I’ve been part of the swap from the very beginning, and I never grow tired of the crazy recipes that CM asks us to reinterpret. From Ozarkian Taffy Apples to Company Time Lemon Cake, every swap is completely unique and forces me to think outside of the box. I absolutely love being a part of this group.

For this swap, CM selected a simple recipe for Potato Donuts.

I’ve said it before and I’ll say it again: I’m not a big “sweets” person. When I want a snack, I’ll reach for a bag of Kettle chips long before I’ll grab a candy bar. What can I say? I’m a salty gal.

That being said, I knew that my potato donut would morph into something savory. Potatoes are such a versatile ingredient, and I was overwhelmed by the possibilities offered by this recipe swap. I thought about making potato bread. Then, I thought about making potato gnocci (but, wait, I’ve already made that). I toyed with the idea of potato bagels, and then I realized my life is far too hectic at the moment to attempt something as time consuming as bagels.

So, I went with my gut. Literally, I obeyed my stomach. It happened to be dinner time, and I found myself staring at the bag of red potatoes I’d bought for the recipe swap. I’d changed my mind a million times about what to make, but ultimately I let my stomach be the guide. I had a sudden and inexplicable craving for mashed potato pancakes, so I just ran with it.

I’d seen recipes for mashed potato pancakes previously, usually marketed as a way to use up leftover mashed potatoes (which it is a genius idea). Sadly, I didn’t have any leftover mashed potatoes. What I did have was raw red potatoes, which meant I would needed to pre-cook and mash them before I could make potato pancakes. But, by this point, I was really set on the idea of mashed potato pancakes, so I was willing to put in the extra effort.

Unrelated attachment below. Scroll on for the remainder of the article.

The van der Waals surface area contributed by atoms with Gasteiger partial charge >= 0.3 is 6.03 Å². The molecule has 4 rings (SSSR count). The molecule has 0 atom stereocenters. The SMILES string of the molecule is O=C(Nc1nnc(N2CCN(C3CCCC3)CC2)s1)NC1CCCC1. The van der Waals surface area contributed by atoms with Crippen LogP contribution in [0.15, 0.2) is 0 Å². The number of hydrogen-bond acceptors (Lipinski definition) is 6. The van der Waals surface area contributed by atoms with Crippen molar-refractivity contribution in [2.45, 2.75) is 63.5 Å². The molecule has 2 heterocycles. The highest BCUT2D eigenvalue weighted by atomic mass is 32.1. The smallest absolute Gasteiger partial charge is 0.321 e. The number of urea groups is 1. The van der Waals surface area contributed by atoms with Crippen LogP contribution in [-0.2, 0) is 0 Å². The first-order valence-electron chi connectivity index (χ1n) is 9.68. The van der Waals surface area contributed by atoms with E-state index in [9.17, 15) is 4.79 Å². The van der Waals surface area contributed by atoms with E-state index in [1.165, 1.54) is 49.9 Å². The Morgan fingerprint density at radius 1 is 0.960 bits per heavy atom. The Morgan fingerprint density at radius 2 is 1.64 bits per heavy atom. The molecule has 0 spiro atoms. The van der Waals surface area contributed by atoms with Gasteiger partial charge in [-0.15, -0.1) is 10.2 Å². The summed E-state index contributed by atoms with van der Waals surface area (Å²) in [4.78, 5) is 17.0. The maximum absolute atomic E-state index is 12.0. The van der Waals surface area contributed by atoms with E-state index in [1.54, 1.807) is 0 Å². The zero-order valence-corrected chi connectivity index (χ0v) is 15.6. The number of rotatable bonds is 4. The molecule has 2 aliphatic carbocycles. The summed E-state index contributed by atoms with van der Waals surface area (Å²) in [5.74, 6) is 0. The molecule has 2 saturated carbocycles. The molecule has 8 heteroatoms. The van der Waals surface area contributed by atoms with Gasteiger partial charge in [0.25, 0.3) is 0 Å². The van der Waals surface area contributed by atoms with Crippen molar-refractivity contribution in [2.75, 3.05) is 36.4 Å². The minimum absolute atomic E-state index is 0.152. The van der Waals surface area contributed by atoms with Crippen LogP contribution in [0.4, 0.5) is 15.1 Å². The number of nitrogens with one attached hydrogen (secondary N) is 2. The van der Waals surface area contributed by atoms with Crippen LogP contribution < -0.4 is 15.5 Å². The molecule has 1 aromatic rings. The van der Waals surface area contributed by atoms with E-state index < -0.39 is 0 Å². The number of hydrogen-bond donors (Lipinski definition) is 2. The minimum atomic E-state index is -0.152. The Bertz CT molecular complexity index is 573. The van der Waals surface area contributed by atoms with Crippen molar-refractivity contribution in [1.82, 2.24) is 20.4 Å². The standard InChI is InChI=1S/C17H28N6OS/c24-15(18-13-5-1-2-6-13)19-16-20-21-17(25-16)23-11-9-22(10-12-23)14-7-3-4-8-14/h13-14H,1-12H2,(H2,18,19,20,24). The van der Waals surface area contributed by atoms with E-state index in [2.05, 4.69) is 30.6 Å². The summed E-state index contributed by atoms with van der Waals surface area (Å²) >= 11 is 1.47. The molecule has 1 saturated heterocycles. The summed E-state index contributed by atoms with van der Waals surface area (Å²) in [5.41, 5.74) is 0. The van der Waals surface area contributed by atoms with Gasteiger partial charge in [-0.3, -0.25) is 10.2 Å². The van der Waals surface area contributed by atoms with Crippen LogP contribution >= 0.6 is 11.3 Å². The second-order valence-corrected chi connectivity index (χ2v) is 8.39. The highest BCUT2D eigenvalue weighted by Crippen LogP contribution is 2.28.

So, I went through the trouble of boiling and mashing the potatoes. I left the skins on and mashed them with fresh herbs from my garden. Once the potato mixture cooled, I formed them into patties and pan fried them in a cast iron skillet with some brown butter. I served them atop a bed of arugula with a dollop of lemon tarragon creme fraiche.

And holy smokes, they were everything I had hoped they would be. They were crispy on the outside, and creamy on the inside. They were hearty, without being heavy. And while I know these “pancakes” are a far cry from a traditional donut, I feel this reinterpretation is completely in line with my palate and style of cooking. Somehow, I turned a potato donut recipe into a seasonal spring dinner! Go figure, I suppose. :)

And, as always, I had a great time. I highly encourage you to visit the Recipe Swap page at Burwell General Store, and take a look at all the other fabulous creations.

Mashed Potato Pancakes with Lemon Tarragon Creme Fraiche

For mashed potatoes (or use leftover mashed potatoes!)
6-8 small red potatoes, washed and cubed (leave skins on)
1 Tablespoon butter
2 Tablespoons nonfat or lowfat Greek yogurt
Salt & pepper to taste
Dash of nutmeg
Dash of smoked paprika
2 Tablespoons minced chives
1 Tablespoon minced fresh sage

Bring a large pot of water to a boil, add in cubed potatoes. Allow potatoes to simmer until cooked all the way through (test with fork or knife for doneness).

Drain water from potatoes. With a potato masher (or other tool), mash potatoes until they reach a smooth consistency. Stir in yogurt in yogurt and butter, mix until creamy. Add in spices and seasonings. Allow potato mixture to cool.

For the potato pancakes
3 cups mashed potatoes
3 Tablespoons flour
1 egg white
Clarified butter

Using a cast iron skillet or griddle pan, heat clarified butter over medium high heat.

Form patties: mix 2 tablespoons of flour and egg white together with the mashed potatoes. Using your hands, form small mashed potato patties, and dusting each patty with flour on the outside. Pan fry until golden brown and crispy on each side (about 4 minutes per side). Adjust heat if the pancakes are browning too fast.